When Kayla is Assigned to care for Zul Manel, the patriarch of a trueborn family, she finds a host of secrets and surprises—not least of which is her unexpected friendship with Zul’s great-grandson. Meanwhile, the children that Mishalla is Assigned to care for are being stolen in the middle of the night. With the help of an intriguing lowborn boy, Mishalla begins to suspect that something horrible is happening to them.

After weeks of toiling in their Assignments, mystifying circumstances enable Kayla and Mishalla to reunite. Together they hatch a plan with their new friends to save the children who are disappearing. Yet can GENs really trust humans? Both girls must put their lives and hearts at risk to crack open a sinister conspiracy, one that may reveal secrets no one is ready to face.

Wolf Mark Wolf Mark by Joseph Bruchac

Luke King knows a lot of things. Like four different ways to disarm an enemy before the attacker can take a breath. Like every detail of every book he’s ever read. And Luke knows enough—just enough—about what his father does as a black ops infiltrator to know which questions not to ask. Like why does his family move around so much?

Luke just hopes that this time his family is settled for a while. He’ll finally be able to have a normal life. He’ll be able to ask the girl he likes to take a ride with him on his motorcycle. He’ll hang out with his friends. He’ll be invisible—just as he wants.

But when his dad goes missing, Luke realizes that life will always be different for him. Suddenly he must avoid the kidnappers looking to use him as leverage against his father, while at the same time evading the attention of the school’s mysterious elite clique of Russian hipsters, who seem much too interested in Luke’s own personal secret. Faced with multiple challenges and his emerging paranormal identity, Luke must decide who to trust as he creates his own destiny.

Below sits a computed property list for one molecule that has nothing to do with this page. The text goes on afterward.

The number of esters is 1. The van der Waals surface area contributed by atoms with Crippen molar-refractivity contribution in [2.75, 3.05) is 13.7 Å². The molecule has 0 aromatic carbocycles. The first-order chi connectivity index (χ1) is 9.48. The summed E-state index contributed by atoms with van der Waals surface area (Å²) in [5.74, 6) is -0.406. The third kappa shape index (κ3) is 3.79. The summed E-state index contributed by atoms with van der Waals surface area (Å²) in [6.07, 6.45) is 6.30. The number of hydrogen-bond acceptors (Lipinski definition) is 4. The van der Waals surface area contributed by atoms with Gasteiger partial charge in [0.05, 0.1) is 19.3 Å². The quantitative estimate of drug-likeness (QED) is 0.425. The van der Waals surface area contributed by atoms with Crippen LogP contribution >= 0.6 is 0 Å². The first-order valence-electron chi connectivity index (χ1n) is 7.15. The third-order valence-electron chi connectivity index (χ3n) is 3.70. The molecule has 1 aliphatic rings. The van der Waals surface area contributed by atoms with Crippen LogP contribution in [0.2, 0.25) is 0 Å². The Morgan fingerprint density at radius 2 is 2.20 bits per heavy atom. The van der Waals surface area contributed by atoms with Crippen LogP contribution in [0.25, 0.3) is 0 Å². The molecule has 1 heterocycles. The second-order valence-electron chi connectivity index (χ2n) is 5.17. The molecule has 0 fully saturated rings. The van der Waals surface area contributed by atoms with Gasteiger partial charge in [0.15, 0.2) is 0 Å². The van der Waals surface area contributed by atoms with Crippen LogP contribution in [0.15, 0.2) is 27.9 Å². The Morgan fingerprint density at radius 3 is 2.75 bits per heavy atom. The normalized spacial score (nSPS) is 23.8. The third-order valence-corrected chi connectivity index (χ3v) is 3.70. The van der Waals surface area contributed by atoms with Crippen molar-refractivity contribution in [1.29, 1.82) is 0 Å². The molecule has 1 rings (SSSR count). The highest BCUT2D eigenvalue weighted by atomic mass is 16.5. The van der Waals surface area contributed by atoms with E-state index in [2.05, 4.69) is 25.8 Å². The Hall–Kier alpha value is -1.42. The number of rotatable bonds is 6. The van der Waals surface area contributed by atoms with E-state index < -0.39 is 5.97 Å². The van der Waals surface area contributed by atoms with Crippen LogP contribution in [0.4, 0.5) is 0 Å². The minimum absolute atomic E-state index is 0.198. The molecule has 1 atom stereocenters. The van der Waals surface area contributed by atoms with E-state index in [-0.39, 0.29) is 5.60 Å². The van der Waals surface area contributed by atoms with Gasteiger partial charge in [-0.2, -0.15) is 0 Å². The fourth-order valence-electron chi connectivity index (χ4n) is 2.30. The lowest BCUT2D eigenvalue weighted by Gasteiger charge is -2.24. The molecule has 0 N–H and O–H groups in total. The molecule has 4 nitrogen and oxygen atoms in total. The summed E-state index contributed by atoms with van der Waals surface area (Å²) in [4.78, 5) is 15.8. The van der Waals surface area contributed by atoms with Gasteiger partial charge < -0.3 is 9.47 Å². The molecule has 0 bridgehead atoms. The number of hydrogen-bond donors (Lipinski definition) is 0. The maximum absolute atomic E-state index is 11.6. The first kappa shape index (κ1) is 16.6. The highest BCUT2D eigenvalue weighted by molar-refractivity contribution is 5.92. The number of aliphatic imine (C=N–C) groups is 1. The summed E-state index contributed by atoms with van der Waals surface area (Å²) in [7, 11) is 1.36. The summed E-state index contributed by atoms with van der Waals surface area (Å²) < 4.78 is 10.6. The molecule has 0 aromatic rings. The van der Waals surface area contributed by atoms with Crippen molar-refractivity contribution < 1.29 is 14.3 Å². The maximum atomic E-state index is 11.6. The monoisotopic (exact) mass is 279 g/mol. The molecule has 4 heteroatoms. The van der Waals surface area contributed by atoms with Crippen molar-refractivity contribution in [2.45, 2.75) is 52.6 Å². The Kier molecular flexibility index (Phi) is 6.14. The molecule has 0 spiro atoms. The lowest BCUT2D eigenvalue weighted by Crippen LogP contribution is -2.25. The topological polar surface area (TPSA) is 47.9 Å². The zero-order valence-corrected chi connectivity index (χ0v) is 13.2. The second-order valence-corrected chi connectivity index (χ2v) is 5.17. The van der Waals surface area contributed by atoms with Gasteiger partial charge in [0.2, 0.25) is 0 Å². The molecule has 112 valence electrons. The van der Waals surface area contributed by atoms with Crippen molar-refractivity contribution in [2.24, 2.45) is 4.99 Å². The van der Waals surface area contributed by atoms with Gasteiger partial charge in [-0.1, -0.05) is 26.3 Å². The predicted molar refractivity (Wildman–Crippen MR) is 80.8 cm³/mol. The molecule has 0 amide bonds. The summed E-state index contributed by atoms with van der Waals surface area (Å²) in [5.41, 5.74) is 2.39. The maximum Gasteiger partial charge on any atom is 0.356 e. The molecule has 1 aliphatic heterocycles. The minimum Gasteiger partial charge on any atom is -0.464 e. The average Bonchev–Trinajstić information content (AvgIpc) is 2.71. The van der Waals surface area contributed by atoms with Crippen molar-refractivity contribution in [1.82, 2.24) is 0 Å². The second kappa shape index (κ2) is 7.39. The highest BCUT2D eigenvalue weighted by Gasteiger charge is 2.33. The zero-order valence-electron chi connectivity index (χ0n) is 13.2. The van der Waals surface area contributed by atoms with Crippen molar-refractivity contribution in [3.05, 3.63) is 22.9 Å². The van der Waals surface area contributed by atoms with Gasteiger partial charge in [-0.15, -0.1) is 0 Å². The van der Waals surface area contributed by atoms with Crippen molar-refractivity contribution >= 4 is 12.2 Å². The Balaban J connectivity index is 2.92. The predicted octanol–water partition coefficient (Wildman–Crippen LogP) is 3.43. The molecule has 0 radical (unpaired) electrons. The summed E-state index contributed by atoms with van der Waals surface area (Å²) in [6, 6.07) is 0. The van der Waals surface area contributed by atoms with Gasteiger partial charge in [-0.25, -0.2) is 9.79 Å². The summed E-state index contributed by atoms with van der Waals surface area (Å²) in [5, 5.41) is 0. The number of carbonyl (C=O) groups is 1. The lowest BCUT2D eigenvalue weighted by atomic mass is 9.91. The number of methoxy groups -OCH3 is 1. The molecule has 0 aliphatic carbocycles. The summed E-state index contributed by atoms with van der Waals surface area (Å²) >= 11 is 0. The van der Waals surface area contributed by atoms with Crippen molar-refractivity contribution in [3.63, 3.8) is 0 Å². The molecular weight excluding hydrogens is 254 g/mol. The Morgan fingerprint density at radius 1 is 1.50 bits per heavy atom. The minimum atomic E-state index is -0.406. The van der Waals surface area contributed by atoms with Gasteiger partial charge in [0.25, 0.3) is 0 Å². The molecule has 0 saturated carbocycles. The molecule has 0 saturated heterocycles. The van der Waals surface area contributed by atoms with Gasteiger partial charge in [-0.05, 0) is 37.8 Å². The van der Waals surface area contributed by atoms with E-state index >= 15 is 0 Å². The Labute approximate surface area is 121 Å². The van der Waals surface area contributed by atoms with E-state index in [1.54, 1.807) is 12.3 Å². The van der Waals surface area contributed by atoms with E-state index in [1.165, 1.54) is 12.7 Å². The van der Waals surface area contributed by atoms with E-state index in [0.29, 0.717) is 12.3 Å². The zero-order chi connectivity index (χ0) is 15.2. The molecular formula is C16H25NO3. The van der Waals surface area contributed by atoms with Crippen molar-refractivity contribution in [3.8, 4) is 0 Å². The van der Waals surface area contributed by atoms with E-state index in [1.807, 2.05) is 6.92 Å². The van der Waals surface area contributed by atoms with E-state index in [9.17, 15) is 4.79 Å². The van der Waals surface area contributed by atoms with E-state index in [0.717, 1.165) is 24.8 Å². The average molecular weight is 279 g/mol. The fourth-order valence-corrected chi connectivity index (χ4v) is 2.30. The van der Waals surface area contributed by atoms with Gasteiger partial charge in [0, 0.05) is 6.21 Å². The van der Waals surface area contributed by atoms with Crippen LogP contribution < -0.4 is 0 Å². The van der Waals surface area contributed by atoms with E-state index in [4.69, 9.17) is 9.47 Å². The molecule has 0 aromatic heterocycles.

cat girl's day off Cat Girl’s Day Off by Kimberly Pauley

Never listen to a cat. That will only get you in trouble.

Actually, scratch that. Listening to cats is one thing, but really I should never listen to my best friend Oscar. It’s completely his fault (okay, and my aspiring actress friend Melly’s too) that I got caught up in this crazy celebrity-kidnapping mess.

If you had asked me, I would have thought it would be one of my super-Talented sisters who’d get caught up in crime fighting. I definitely never thought it would be me and my Talent trying to save the day. Usually, all you get out of conversations with cats is requests for tummy rubs and tuna.

Wait . . . I go back to what I said first: Never listen to a cat. Because when the trouble starts and the kitty litter hits the fan, trust me, you don’t want to be in the middle of it.